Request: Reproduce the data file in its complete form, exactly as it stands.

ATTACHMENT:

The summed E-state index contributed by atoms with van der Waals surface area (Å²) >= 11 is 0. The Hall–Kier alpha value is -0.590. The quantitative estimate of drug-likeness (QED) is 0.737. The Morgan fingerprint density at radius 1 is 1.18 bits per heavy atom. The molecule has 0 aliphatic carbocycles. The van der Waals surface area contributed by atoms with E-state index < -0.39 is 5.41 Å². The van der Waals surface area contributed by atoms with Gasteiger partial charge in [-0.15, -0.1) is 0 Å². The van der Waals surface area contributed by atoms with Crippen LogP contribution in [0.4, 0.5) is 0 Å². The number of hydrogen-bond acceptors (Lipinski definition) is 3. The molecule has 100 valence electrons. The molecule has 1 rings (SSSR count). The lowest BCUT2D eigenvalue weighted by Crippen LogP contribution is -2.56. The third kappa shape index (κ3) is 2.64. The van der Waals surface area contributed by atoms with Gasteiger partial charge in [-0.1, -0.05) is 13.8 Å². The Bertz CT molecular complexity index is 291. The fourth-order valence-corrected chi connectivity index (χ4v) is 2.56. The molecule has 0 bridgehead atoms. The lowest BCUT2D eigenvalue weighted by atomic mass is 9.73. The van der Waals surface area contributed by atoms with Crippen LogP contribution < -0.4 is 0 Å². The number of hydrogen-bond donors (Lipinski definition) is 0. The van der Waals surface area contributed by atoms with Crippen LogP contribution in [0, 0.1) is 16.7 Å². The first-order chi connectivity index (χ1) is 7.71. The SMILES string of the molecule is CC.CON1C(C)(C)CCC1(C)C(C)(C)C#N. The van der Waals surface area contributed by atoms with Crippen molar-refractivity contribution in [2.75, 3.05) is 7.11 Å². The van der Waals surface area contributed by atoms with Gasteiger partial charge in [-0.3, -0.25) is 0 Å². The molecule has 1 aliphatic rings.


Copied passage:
The summed E-state index contributed by atoms with van der Waals surface area (Å²) >= 11 is 0. The Hall–Kier alpha value is -0.590. The quantitative estimate of drug-likeness (QED) is 0.737. The Morgan fingerprint density at radius 1 is 1.18 bits per heavy atom. The molecule has 0 aliphatic carbocycles. The van der Waals surface area contributed by atoms with E-state index < -0.39 is 5.41 Å². The van der Waals surface area contributed by atoms with Gasteiger partial charge in [-0.15, -0.1) is 0 Å². The van der Waals surface area contributed by atoms with Crippen LogP contribution in [0.4, 0.5) is 0 Å². The number of hydrogen-bond acceptors (Lipinski definition) is 3. The molecule has 100 valence electrons. The molecule has 1 rings (SSSR count). The lowest BCUT2D eigenvalue weighted by Crippen LogP contribution is -2.56. The third kappa shape index (κ3) is 2.64. The van der Waals surface area contributed by atoms with Gasteiger partial charge in [-0.1, -0.05) is 13.8 Å². The Bertz CT molecular complexity index is 291. The fourth-order valence-corrected chi connectivity index (χ4v) is 2.56. The molecule has 0 bridgehead atoms. The lowest BCUT2D eigenvalue weighted by atomic mass is 9.73. The van der Waals surface area contributed by atoms with Crippen LogP contribution < -0.4 is 0 Å². The number of hydrogen-bond donors (Lipinski definition) is 0. The van der Waals surface area contributed by atoms with Crippen LogP contribution in [0, 0.1) is 16.7 Å². The first-order chi connectivity index (χ1) is 7.71. The SMILES string of the molecule is CC.CON1C(C)(C)CCC1(C)C(C)(C)C#N. The van der Waals surface area contributed by atoms with Crippen molar-refractivity contribution in [2.75, 3.05) is 7.11 Å². The van der Waals surface area contributed by atoms with Gasteiger partial charge in [-0.3, -0.25) is 0 Å². The molecule has 1 aliphatic rings.